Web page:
Pisco’s most famous use, of course, is in the namesake cocktail, the pisco sour. Though it’s not the first recorded pisco cocktail, it’s by far the most well-known (a pisco punch calling for gum arabic, among other ingredients, was invented in San Francisco in the nineteenth century and there were surely earlier mixtures now lost to history). The classic Peruvian recipe – allegedly first concocted in Lima by an American bartender named Victor Vaughen Morris in the early 1920s – is really a South American take on the American whisky sour, and calls for pisco, lime juice, simple syrup, ice, egg whites, and bitters. Aficionados maintain that only Chuncho bitters – a tincture of thirty peels, herbs, roots, barks, and flowers from the Amazon – should flavor a true Peruvian pisco sour, but there’s no shame in substituting the more commonly available Angostura or orange bitters.
I had my very first pisco sour at a restaurant in Cusco after a long and exhausting day of sightseeing in the city the Incas called “the navel of the world”. My final pisco sour of the trip, which was no less restorative, was enjoyed on the balcony of the historic Gran Hotel Bolívar in Lima around midnight, sipped comfortably over the hustle and bustle of late-night traffic in the Plaza San Martín below, mere hours before boarding my flight back home. This grand dame of limeño hotels still serves up what is considered the classic pisco sour – and it can even be ordered as an indulgent double portion dubbed the La Catedral that features a whopping five-ounce pour of pisco. No wonder the hotel bar and its prodigiously poured pisco were favorites of Ernest Hemingway and Orson Welles – not exactly icons of temperance. While my appetites are generally more modest than theirs, I felt it was only appropriate to follow suit and cap this inaugural trip to Peru with a cathedral-sized pisco sour of my own.
My very first pisco sour, as served at Peruvian chef Gaston Acurio’s Chicha in Cusco.
There’s a good chance I was still under the influence of La Catedral as I perused the duty-free shop at Jorge Chávez International Airport later that night. Certainly, I had only one souvenir in mind: a bottle of pisco. I snatched up the very first one I found, not out of haste or desperation, but because it had an illustration of an Andean Condor on the bottle canister. Having dipped on this species just a few days earlier in the Cusco highlands, I was determined to return home with a least one memento of this iconic vulture of the high Andes.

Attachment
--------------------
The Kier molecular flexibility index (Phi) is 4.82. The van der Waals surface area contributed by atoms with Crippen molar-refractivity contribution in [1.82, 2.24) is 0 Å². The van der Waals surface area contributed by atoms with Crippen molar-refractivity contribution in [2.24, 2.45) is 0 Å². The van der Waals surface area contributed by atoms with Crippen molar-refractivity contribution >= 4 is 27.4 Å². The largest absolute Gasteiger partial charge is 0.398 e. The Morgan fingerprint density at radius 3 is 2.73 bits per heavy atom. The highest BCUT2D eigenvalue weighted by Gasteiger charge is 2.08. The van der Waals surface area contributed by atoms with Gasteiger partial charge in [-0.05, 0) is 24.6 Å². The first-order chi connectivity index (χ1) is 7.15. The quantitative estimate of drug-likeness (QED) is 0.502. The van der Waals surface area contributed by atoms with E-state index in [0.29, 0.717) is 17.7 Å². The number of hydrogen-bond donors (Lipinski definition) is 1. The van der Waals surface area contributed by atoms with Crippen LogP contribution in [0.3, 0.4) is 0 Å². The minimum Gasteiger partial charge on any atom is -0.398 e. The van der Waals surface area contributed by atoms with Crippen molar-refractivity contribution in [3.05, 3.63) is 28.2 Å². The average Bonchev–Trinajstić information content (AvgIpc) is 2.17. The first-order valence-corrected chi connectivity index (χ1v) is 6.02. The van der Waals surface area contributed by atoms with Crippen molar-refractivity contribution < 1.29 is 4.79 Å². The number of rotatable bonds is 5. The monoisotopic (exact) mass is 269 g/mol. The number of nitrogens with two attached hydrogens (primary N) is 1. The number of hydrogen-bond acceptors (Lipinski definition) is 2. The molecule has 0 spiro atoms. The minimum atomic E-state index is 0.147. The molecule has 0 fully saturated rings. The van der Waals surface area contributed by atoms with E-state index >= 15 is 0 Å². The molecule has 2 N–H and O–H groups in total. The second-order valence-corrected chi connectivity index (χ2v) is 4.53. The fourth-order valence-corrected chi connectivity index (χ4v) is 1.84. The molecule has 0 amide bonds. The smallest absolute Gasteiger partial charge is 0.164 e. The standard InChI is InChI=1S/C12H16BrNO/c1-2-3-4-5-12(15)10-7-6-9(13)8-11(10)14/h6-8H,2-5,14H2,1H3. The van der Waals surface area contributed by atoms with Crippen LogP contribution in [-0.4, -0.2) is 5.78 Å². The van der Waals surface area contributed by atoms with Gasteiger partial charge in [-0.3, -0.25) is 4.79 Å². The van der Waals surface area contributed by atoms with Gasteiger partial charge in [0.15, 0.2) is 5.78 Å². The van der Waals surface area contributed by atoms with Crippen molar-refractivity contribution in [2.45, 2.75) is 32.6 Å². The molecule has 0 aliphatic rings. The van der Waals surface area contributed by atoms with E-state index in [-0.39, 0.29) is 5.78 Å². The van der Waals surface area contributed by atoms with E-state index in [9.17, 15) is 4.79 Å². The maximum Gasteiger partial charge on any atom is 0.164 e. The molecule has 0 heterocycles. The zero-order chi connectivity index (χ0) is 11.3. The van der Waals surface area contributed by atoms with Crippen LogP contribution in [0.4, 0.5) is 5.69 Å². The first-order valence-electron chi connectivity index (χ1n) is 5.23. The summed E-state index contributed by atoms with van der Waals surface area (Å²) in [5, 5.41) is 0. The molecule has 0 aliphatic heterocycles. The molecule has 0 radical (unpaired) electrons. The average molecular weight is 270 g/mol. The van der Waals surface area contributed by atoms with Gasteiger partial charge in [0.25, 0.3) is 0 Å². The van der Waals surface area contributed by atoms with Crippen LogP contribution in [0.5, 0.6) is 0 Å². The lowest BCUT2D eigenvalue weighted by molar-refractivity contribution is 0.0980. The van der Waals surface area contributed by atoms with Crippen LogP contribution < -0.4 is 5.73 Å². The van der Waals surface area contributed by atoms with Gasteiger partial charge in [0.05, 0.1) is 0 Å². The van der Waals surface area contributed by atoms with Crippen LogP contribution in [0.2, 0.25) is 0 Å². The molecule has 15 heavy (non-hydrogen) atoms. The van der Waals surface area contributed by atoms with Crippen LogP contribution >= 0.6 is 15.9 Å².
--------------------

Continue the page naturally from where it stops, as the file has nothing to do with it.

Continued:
It wasn’t until I got home that I noticed a second bird on the bottle: Cepas de Loro, the distillery that crafted my keepsake pisco, means “vines of the parrot”. Owner Cesar Uyen chose a playful hieroglyphic-like image of a parrot for the brand’s logo, which came from a nearby pre-Incan rock art carving in Pitis. The destilería is in the small town of Mesana in the department of Arequipa in southern Peru, along the Río Camaná, with vineyards in the nearby Valle de Majes.
The bottle I chose in the shop – solely on account of the condor on it – was the Pisco Puro Muscatel, one of several styles made by Cepas de Loro. This is a single-varietal pisco made with Muscat grapes, a family with an unfortunate reputation – at least in the United States – for its use in cheap, illicit plonk during Prohibition. There are over two hundred varieties of Muscat grapes, however, a diversity that suggests that it is one of the oldest domesticated strains of Vitis vinifera – if not the oldest – with a lineage that likely stretches back to antiquity. Muscat grapes are known for their sweet, floral aroma, and still play an important role in several esteemed European wine styles. The fragrant, aromatic qualities of Muscat grapes also contribute to an excellent pisco.
While it’s tempting to turn all piscos into sours, single-varietal piscos demand to be savored without distracting accompaniment to appreciate their delicate aromas. Alone in the glass, Pisco Puro Muscatel from Cepas de Loro is luminously clear, with an initial impression of mint, lavender, and citronella. The tangerine and lemongrass bouquet leads into flavors of wine grapes and honeysuckle, with a clean, herbal finish. It’s a complex nip on its own, surely, but these are qualities that won’t be wholly lost in a cocktail, either.
Good birding and happy drinking!
Cepas de Loro: Pisco Puro Muscatel
Four out of five feathers (Excellent).